A Coldstream Research Campus building that had been delayed — the Lexhold International Center for Technological Innovation — should be getting the final touches on its exterior by New Year's.
Len Heller, vice president for commercialization & economic development at the University of Kentucky, said that steel finishing materials for the exterior on McGrathiana Parkway should arrive within the next three to four weeks and be in place by the beginning of 2010.
Heller said that Flagstar Bank, which is financing the project, is "managing and making sure that happens."
The building has also gained additional tenants: Estate Source real estate; Artmetrx, a healthcare analytics firm, and Wilbur Smith Associates engineers. That makes the building about half occupied, said Tina Carpenter, Coldstream's director. She said the building has about 160,000 square feet, with about 80,000 square feet still available.
Sign Up and Save
Get six months of free digital access to the Lexington Herald-Leader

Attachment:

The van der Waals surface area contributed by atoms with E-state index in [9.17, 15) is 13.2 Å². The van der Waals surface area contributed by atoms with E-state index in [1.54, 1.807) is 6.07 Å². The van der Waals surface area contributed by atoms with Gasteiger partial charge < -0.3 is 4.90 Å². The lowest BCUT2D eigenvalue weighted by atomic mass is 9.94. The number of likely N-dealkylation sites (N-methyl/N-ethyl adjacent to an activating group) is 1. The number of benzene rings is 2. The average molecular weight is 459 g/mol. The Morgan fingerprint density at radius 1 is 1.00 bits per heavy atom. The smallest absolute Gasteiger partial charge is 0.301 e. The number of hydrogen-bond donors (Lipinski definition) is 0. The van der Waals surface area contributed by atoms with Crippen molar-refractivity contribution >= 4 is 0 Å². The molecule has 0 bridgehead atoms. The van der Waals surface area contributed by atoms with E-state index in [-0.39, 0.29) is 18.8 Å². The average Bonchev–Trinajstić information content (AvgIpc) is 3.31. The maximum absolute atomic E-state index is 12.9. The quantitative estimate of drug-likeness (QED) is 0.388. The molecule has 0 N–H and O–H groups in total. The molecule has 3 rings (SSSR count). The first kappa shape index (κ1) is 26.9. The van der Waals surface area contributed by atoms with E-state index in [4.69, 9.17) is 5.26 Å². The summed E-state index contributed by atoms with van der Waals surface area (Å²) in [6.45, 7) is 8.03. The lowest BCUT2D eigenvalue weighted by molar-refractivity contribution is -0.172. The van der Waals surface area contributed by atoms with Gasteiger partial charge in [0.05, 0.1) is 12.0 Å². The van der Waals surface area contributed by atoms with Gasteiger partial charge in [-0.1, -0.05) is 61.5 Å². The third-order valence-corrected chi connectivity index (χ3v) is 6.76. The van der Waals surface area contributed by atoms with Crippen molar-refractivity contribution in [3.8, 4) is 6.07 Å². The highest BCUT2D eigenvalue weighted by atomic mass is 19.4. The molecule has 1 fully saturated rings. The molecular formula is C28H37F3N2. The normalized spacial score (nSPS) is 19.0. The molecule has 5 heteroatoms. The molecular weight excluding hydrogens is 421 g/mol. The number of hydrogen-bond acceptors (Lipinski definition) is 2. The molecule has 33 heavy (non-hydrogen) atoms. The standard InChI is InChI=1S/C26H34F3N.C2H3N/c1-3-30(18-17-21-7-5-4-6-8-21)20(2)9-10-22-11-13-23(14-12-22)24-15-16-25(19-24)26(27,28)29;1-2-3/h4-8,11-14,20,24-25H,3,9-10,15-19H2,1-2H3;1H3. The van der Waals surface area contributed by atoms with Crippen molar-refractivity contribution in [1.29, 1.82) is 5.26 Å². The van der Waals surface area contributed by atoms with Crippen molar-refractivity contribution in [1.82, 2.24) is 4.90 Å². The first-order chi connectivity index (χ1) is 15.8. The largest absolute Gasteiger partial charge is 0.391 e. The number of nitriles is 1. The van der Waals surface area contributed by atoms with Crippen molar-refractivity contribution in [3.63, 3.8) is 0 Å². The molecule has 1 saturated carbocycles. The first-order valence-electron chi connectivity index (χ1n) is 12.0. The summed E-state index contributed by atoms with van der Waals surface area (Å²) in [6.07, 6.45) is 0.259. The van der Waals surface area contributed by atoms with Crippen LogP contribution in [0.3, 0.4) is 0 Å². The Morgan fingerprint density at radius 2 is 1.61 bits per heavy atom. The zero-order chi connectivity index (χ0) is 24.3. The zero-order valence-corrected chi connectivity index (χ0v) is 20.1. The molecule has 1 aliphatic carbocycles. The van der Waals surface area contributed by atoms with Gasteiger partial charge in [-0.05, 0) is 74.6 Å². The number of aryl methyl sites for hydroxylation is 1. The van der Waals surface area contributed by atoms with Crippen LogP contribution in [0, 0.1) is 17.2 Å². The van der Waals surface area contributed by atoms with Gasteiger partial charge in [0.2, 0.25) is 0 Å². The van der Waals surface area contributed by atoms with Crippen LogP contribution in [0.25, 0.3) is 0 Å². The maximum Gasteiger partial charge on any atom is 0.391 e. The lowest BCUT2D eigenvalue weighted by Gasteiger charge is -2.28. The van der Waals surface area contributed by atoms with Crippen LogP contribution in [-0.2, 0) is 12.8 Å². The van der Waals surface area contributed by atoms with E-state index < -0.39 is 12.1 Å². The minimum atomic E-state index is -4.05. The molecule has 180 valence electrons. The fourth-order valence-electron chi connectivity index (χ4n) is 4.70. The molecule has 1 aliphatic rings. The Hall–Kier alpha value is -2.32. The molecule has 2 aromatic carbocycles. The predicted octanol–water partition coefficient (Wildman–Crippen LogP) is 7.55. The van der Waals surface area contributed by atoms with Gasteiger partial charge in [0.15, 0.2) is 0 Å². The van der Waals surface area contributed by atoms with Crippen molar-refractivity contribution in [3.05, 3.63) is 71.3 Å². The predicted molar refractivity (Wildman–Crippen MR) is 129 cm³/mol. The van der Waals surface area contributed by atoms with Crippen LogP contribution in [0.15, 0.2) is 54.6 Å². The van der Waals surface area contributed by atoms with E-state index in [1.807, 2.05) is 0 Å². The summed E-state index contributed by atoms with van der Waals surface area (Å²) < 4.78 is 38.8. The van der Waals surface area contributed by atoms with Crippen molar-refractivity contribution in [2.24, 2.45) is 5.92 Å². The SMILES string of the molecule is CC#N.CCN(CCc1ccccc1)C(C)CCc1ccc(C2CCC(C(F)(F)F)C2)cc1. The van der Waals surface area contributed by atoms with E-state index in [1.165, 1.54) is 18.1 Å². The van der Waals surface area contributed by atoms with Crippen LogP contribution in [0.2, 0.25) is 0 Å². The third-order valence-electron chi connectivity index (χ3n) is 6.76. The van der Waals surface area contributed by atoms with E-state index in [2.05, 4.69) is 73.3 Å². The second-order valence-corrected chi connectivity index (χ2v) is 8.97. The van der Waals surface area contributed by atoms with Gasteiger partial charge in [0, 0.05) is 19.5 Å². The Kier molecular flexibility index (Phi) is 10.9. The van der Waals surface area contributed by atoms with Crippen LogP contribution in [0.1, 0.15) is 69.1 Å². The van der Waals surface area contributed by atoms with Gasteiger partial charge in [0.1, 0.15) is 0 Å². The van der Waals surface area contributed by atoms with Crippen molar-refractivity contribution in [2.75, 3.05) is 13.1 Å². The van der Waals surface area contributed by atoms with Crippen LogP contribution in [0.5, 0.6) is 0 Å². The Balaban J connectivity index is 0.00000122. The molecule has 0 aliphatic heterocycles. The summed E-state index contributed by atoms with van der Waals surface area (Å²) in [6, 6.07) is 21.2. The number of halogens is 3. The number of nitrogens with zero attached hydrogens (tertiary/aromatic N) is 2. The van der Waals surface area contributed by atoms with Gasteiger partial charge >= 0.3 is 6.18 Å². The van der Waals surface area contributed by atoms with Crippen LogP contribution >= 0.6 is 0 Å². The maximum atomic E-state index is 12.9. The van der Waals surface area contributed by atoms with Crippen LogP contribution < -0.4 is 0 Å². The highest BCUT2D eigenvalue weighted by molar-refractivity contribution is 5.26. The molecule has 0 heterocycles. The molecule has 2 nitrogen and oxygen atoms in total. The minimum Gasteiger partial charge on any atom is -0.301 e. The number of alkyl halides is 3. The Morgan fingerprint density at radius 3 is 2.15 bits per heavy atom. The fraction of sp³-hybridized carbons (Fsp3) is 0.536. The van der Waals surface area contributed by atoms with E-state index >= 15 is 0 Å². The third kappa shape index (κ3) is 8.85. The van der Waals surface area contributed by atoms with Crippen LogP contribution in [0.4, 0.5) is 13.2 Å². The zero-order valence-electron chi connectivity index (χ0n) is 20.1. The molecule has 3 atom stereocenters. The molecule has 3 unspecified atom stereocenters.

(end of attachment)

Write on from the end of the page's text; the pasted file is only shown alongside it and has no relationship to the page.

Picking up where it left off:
Meanwhile, Heller says that the university will shortly be releasing a plan for the Coldstream park over the next two decades, including projections for as much as 5.1 million square feet in future space in addition to current buildings and the $129 million, 230-bed Eastern State Hospital psychiatric facility that will be built on the Coldstream site beginning in 2010.
The Lexhold center has a troubled history. The Lexhold complex was originally planned as a showcase of two six-story technology buildings that would mirror each other. But only one building was constructed, and that one fell behind schedule amid a maze of unpaid bills and legal wrangles. The Lexhold building developer, Kale Roscoe, was fired in August as the developer of a similar project at the University of South Carolina.
John Parks, the former director of Coldstream who went on to run the University of South Carolina's Innovista research park, resigned in September as USC investigated whether he knew about Roscoe's felony conviction for tax evasion.
Attorney Tommy Todd says that his clients alone have filed about $1.8 million in mechanics' liens on the building.
Says Heller: "We're hoping it gets completed and gets leased out."